Proper 26

November 5, 2000
See Also: 
Reading 1: 
Ruth 1:1-18
Reading 2: 
Psalm 146
Reading 3: 
Hebrews 9:11-14
Reading 4: 
Mark 12:28-34
By Patricia Farmer

Mark 12:28-34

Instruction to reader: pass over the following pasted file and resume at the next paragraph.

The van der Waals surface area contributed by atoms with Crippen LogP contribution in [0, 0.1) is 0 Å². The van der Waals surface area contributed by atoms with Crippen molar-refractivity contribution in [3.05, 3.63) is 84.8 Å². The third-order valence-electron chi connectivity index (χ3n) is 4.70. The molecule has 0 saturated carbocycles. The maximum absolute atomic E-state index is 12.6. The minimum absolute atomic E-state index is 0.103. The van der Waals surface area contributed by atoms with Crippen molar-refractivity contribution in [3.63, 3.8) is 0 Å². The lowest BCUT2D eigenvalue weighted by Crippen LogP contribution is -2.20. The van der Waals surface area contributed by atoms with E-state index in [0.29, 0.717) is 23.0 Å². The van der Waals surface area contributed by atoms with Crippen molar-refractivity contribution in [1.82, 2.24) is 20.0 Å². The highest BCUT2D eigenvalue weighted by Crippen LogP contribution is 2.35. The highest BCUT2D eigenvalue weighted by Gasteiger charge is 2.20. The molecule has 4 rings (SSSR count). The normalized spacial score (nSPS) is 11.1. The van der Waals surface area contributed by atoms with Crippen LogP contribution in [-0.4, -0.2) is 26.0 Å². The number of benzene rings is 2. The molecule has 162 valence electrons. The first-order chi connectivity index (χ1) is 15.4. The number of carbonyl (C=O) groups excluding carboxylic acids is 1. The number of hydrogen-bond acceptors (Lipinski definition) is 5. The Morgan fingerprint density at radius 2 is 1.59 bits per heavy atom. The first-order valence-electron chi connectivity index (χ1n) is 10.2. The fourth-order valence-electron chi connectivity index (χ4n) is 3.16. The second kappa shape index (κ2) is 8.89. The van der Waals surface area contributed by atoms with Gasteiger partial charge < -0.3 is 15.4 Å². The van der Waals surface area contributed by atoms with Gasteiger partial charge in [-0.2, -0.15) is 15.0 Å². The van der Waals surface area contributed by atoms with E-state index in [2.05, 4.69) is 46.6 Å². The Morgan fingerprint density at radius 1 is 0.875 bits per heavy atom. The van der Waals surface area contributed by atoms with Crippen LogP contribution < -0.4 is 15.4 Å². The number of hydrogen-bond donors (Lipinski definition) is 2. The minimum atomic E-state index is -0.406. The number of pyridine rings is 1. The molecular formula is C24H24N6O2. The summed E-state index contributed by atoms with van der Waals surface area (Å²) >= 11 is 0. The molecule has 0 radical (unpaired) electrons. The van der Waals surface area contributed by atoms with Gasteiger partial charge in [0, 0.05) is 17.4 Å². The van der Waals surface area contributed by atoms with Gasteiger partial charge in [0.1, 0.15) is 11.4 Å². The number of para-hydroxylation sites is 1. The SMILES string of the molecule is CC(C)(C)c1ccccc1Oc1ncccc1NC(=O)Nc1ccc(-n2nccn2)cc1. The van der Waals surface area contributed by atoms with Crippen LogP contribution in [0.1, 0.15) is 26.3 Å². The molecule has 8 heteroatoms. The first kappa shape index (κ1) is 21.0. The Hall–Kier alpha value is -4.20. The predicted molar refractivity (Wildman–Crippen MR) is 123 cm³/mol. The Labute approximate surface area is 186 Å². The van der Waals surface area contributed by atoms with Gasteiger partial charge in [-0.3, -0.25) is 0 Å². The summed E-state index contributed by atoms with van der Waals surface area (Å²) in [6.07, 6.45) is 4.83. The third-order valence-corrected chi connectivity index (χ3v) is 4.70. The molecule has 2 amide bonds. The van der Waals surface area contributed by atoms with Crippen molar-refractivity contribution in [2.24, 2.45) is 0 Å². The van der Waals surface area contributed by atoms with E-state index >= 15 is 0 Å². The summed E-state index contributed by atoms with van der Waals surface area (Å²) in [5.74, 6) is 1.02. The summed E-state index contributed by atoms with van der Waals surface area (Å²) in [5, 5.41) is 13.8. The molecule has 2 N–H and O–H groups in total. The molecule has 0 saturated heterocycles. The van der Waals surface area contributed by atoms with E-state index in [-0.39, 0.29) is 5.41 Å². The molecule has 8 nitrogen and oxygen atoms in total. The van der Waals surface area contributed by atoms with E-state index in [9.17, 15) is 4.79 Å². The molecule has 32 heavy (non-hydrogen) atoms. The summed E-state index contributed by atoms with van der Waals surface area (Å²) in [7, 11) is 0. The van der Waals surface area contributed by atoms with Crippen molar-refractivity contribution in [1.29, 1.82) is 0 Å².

So what's most important? This might be the theme for a two-week sermon focus. Nothing could be more relational and process in character than the passages from Mark, first the greatest commandment (s) (Mark 12:28-34), and then the widow who lived out the greatest commandment (Mark 12:38-44). Are you afflicted with Affluenza? I would suggest that the greatest commandments which loom as the pinnacle of our New Testament faith are the antidote for the most egregious disease we are facing as a nation: affluenza. What is Affluenza? Af-flu-en-za n. 1. The bloated, sluggish and unfulfilled feeling that results from efforts to keep up with the Joneses. 2. An epidemic of stress, overwork, waste and indebtedness caused by dogged pursuit of the American Dream. 3. An unsustainable addiction to economic growth. 4. A television program that could change your life.Affluenza is a one-hour television special that explores out the web site and order the video for your church. In this well made, highly entertaining PBS documentary, Scott Simon suggests that consumerism has become the new religion of our world. From day 1 of our lives, we are jaded by out of control, sophisticated, and overwhelming advertisement that money and things are the source of happiness. And in its wake there is inner emptiness, impoverished relationships, and eventually planetary destruction. While watching the video, I thought of the book, For the Common Good, by John B. Cobb, Jr. and Herman E. Daly which confirms the same theory in more detail. I also thought of Brian Swimme's cosmology, The Hidden Heart of the Cosmos, in which he states, "Before a child enters first grade science class, and before entering in any real way into our religious ceremonies, a child will have soaked in thirty thousand advertisements. The time our teenagers spend absorbing ads is more than their total stay in high school." The cure for this disease which inflicts our children and society is Jesus' commandment in today's lection text. Love is the source of our meaning. Satisfying relationships, the kind Buber talks about in I-Thou, restore the loss of meaning. Choosing simplicity for the sake of relationships is the most important lesson we can teach our children and parishioners in these days of over consumption.Most of go around feeling like the hole in the center of a doughnut as a result of the overwhelming affluenza epidemic. Especially this time of year, when we focus on stewardship and face the consumer frenzy of the holidays, we need to lure people to ground themselves in what is most important.